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Deer Hunting in Texas

Antler Nation, Texas Deer Hunting, Deer Hunting in Texas




Est. Whitetail Population


No. Licenses Sold Annually


Deer hunting license is $25. Archery endorsement is $7. Annual public hunting permit is $48.

Resident hunting license and deer permit


Deer hunting license is $315. Archery endorsement is $7. Annual public hunting permit is $48.

Non-resident hunting license and deer permit

197 2/8"

Taken by Alberto Bailleres and is currently ranks No. 48.

Record B&C Typical Stat


Total B&C Typical Entries

284 3/8"

Taken by an unknown hunter in McCulloch County in 1892.

Record B&C Non-Typical Stat


Record B&C Non-Typical Entries

Image: ImageBy_Dennis_W_Donohue_TX

Check out the latest info for Texas. Image by Dennis Donohue

Season Dates (2023):

The Texas archery season is Sept. 30 to Nov. 3 for all but two counties. Muzzleloader season runs Jan. 8 to 21 for 90 of 254 counties. In the North Zone, the general season runs Nov. 4 to Jan. 7, and in the South Zone, it runs Nov. 4 to Jan. 21. The special late season runs Jan. 8 to 21 in the North Zone and Jan. 22 to Feb. 4 in the South Zone. Youth season is open Oct. 29 and 30 and Jan. 8 through 21. These are the dates set when published. Check the TEXAS PARKS AND WILDLIFE DEPARTMENT WEBSITE to confirm.

The Grade: B

Each season, more deer are taken in Texas than in any other state, partly because of its size but also because of the abundance of animals and outstanding habitat. Comparatively, Texas has little public land. For the most part, it takes money for a lease or an outfitted hunt to enjoy the best of Texas deer hunting. For that, the grade slips to a B.

Still, there is good opportunity. BIG TIME TEXAS HUNTS, for example, provides chances to win premium guided hunt packages with food and lodging provided. Few other states have programs like that.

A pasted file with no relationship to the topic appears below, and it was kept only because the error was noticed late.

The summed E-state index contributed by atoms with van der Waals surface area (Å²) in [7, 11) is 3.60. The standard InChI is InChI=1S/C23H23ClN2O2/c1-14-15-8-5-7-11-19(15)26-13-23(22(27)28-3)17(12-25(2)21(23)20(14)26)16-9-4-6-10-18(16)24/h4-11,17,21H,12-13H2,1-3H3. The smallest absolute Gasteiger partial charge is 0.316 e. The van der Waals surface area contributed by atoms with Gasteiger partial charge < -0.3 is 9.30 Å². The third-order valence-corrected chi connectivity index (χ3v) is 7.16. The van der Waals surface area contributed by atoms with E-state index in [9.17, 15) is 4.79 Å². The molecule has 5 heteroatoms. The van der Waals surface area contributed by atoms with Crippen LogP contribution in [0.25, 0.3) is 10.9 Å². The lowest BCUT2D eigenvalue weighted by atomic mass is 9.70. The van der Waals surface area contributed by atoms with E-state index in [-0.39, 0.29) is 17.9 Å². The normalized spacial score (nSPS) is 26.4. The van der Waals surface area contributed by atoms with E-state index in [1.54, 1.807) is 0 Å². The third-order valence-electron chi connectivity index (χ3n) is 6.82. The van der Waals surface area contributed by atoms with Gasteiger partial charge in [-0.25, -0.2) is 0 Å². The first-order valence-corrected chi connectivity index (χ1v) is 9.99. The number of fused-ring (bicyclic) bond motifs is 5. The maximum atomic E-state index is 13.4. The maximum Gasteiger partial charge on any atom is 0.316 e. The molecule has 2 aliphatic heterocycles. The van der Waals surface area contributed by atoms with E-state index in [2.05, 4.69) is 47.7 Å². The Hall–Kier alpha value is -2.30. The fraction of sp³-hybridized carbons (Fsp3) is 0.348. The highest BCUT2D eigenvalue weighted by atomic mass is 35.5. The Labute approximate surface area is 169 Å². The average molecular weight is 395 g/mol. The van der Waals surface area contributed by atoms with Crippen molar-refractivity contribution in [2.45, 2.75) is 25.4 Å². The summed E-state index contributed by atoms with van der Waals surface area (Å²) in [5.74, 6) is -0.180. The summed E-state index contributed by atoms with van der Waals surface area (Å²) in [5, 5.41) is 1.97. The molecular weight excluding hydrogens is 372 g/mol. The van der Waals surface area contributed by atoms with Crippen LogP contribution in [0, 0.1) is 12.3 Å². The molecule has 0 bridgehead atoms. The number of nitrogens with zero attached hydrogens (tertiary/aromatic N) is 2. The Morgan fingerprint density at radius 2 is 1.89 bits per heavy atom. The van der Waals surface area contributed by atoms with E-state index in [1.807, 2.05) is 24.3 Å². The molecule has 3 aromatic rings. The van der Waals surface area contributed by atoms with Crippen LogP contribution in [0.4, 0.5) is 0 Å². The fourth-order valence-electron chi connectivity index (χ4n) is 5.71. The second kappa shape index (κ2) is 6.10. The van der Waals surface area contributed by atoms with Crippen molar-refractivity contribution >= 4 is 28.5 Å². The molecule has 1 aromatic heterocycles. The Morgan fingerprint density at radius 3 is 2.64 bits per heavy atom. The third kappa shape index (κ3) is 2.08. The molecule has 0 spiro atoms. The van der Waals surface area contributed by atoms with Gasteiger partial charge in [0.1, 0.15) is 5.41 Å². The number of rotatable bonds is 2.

Antler Nation Knowledge:

The Lone Star State is 95% private, but there are many PUBLIC TRACTS AROUND. WMAs are the obvious choice. Also, think about U.S. Forest Service and U.S. Army Corps of Engineers ground. And don’t forget about Texas’ PRIZED DRAWN HUNTS. The TEXAS PUBLIC HUNTING MAP is a great resource.

South Texas and the Western Rolling Plains are especially known for consistently producing quality bucks. In this region, there are plenty of 5-½-plus-year-old bucks that score well into the 130s and 140s, but the occasional Booners live there. Hunters looking for a true trophy might consider Brooks, Dimmit, Duval, Jim Hogg, Frio, Kenedy, Kleberg, La Salle, Maverick, McMullen, Refugio, Uvalde, Webb, and Zavala counties. These lead the way in top-end deer.

If quantity is the goal, focus on the Texas Hill Country. According to TPWD officials, about 2.37 million deer inhabit that area — the highest deer density in the state. In fact, Llano and Mason counties boast deer densities exceeding 290 deer per 1,000 acres. Grayson, Irion, McCulloch, Shackelford, Sutton, and Tom Green counties are great big-buck locations to try, too.

Finally, several recent changes affect Texas hunters. There are increased antlerless opportunities in 43 counties. Air-powered guns and arrow guns (air bows) are now legal weapon types. And CWD zones have been established in Val Verde and Kimble counties.

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